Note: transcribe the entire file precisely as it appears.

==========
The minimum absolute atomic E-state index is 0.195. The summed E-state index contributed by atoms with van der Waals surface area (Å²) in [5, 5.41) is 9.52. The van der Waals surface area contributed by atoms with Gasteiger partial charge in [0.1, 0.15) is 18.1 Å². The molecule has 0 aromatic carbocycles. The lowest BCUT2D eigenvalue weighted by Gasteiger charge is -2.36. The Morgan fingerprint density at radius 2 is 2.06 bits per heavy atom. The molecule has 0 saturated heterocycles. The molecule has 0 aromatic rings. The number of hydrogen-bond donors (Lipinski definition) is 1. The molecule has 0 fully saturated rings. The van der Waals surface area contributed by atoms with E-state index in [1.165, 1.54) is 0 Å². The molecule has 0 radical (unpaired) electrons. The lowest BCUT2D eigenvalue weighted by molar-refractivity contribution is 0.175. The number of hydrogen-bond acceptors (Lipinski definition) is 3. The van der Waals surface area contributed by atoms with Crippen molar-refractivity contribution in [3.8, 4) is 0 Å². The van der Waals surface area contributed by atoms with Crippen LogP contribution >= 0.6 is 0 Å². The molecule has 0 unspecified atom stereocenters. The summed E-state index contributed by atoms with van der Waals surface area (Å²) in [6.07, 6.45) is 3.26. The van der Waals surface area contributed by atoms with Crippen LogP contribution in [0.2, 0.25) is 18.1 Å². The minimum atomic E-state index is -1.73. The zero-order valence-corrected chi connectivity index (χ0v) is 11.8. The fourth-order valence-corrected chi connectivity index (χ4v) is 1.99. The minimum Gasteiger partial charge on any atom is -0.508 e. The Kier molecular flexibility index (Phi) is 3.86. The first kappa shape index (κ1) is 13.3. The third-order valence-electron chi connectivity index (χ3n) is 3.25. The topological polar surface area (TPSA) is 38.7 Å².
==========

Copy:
The minimum absolute atomic E-state index is 0.195. The summed E-state index contributed by atoms with van der Waals surface area (Å²) in [5, 5.41) is 9.52. The van der Waals surface area contributed by atoms with Gasteiger partial charge in [0.1, 0.15) is 18.1 Å². The molecule has 0 aromatic carbocycles. The lowest BCUT2D eigenvalue weighted by Gasteiger charge is -2.36. The Morgan fingerprint density at radius 2 is 2.06 bits per heavy atom. The molecule has 0 saturated heterocycles. The molecule has 0 aromatic rings. The number of hydrogen-bond donors (Lipinski definition) is 1. The molecule has 0 fully saturated rings. The van der Waals surface area contributed by atoms with E-state index in [1.165, 1.54) is 0 Å². The molecule has 0 radical (unpaired) electrons. The lowest BCUT2D eigenvalue weighted by molar-refractivity contribution is 0.175. The number of hydrogen-bond acceptors (Lipinski definition) is 3. The van der Waals surface area contributed by atoms with Crippen molar-refractivity contribution in [3.8, 4) is 0 Å². The van der Waals surface area contributed by atoms with Crippen LogP contribution >= 0.6 is 0 Å². The molecule has 0 unspecified atom stereocenters. The summed E-state index contributed by atoms with van der Waals surface area (Å²) in [6.07, 6.45) is 3.26. The van der Waals surface area contributed by atoms with Crippen LogP contribution in [0.2, 0.25) is 18.1 Å². The minimum atomic E-state index is -1.73. The zero-order valence-corrected chi connectivity index (χ0v) is 11.8. The fourth-order valence-corrected chi connectivity index (χ4v) is 1.99. The minimum Gasteiger partial charge on any atom is -0.508 e. The Kier molecular flexibility index (Phi) is 3.86. The first kappa shape index (κ1) is 13.3. The third-order valence-electron chi connectivity index (χ3n) is 3.25. The topological polar surface area (TPSA) is 38.7 Å².